“The Nuremberg Trials”- that’s all we knew about this city in the heart of Germany. Little did we imagine that this is one of the cities where hate and terror perpetrated by the Nazi regime started.
It was chilling to be there, to be stepping on the same spot where the Third Reicht and the other fanatics visited it for evil purposes and how it was built with slave labour.
The grand entrance to the Congress Hall or Nazi Party Rally grounds whose size was intended to sit 50,000 spectators.
It was supposed to be the biggest complex in the world but it never reached its full size due to the outbreak of World War II.
This complex, planned by Hitler, was built to hold his ritualistic Nazi mass rallies,
instead, it is now being used as a car park. I’m sure he is now crying from his grave.
Here is Charlie basking at the grandeur and style of this complex-turned-carpark.
Charlie here being fed the famous German bratwurst sandwich for his lunch (a treat for getting through his 8th country sojourn).
In the background is the Congress Hall as seen from the outside. It looks like the Coliseum in Rome.
Aerial photo of the Congress Hall
“Nuremberg Aerial Kongresshalle” by Nicohofmann – Own work. Licensed under CC BY-SA 3.0 via Commons –
Steps are being done to preserve this Nazi-era architecture. It may have been a terrible moment of history but it’s still history.
Since 2008, a part of the building has been made into a concert hall of the Nuremberg Symphony Orchestra.
That glass and steel arrow-shaped structure piercing the old building is part of the Documentation Centre
with a permanent exhibition entitled, “Fascination and terror”.
It shows visitors the rise and terror of the Third Reich – the causes, the context
and the consequences of the National Socialist reign of terror.
It was the International Holocaust Remembrance Day last 27 January so I thought of doing my own share of commemorating the genocide victims of World War 2 by visiting one of their memorials in Budapest. This one is set along the Danube not far from the Parliament Building. It truly is a sorrowful moment everytime I see these shoes. They are a poignant reminder of those who were shot by Arrow Cross militiamen between 1944 and 1945. The victims were lined up and shot into the Danube River. They had to take their shoes off, since they were valuable belongings at the time.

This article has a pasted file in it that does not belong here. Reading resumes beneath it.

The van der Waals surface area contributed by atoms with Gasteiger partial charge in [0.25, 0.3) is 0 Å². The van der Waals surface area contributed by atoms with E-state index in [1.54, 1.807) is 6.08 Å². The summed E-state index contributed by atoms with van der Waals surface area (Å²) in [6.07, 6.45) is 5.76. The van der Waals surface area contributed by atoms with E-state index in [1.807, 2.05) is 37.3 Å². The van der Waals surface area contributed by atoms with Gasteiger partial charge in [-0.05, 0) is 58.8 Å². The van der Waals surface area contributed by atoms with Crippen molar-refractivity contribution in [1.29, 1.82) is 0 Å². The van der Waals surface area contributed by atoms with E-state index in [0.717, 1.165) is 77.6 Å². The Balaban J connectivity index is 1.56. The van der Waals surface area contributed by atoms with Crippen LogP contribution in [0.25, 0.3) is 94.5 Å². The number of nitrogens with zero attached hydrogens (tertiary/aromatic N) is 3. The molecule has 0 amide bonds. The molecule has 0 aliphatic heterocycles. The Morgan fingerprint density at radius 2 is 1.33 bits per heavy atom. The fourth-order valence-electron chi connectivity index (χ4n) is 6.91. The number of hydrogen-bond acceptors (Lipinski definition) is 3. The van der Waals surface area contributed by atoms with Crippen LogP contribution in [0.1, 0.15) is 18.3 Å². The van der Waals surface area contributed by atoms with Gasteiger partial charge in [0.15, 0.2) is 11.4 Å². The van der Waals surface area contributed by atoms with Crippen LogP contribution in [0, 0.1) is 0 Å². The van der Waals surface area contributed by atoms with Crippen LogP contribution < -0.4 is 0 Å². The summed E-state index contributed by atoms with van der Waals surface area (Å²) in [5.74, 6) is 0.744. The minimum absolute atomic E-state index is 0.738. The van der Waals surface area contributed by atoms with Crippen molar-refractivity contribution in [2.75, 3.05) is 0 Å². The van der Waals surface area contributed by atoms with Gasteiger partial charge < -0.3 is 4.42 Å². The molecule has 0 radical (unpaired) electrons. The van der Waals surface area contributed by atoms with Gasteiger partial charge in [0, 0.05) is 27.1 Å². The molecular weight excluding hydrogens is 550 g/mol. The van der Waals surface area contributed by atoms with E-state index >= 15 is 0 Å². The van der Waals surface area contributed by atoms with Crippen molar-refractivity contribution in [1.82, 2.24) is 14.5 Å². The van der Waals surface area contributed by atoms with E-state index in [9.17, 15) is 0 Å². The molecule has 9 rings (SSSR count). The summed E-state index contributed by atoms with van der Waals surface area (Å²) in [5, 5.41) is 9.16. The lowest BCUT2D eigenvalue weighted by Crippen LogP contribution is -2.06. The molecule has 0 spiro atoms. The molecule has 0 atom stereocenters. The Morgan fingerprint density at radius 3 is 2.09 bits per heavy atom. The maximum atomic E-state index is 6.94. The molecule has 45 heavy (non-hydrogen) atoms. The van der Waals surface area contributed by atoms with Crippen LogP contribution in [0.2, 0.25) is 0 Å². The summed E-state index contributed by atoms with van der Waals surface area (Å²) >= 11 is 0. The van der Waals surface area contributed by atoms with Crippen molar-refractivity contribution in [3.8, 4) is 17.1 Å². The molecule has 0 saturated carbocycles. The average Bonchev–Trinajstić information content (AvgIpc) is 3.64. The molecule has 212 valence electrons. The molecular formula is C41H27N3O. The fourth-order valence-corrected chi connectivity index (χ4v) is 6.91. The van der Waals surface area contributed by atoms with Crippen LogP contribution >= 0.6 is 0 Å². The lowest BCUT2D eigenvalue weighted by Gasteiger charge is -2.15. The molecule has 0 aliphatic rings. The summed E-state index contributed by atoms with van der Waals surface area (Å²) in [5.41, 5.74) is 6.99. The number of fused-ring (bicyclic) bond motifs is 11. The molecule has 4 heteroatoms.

“Shoes on the Danube”
by Hungarian Sculptor Gyula Pauer, and his friend Can Togay in 2005.
Driving along this road around Paustenbach creates the impression of a quiet village in a bucolic setting.
But one will soon find out that along the country lane and behind those trees lay the remnants of an atrocious war.
In 1938, Adolf Hitler ordered the fortification of the western borders of Germany by having 12,000 tank traps built. The aim is to impede the movement of Allied tanks, channel them into killing zones where they can easily be disposed of.
They are called “Dragon’s teeth” because of the shape of each concrete block arranged in staggered rows and columns.
After the war and to erase the memory of it, tens of thousands of blocks were blasted to pieces, some were bulldozed, buried into the ground but a significant number remains and are now part of the rural landscape of west Germany. Paustenbach, a little hamlet near the Belgian border with 332 inhabitants are one of those places where you can find them.
Being there gave me the creeps, at the same time I felt transported back to the time of the Nazi period where Hitler’s army were omnipresent and I was standing in the middle of these blocks. The place was a war zone.
Fast forward to the present: it looks like a graveyard of pyramidal tombstones.
I wanted to get closer, to get a better shot but access is prohibited as you can see in this electrified fence.
Across the road, more of them are overtaken by grass and weeds.
Driving further away, we were bowled over by hundreds more of them appearing like a mirage from distant fields.
There are more underneath the trees, as if they are a dreadful sight that deserves to be hidden away..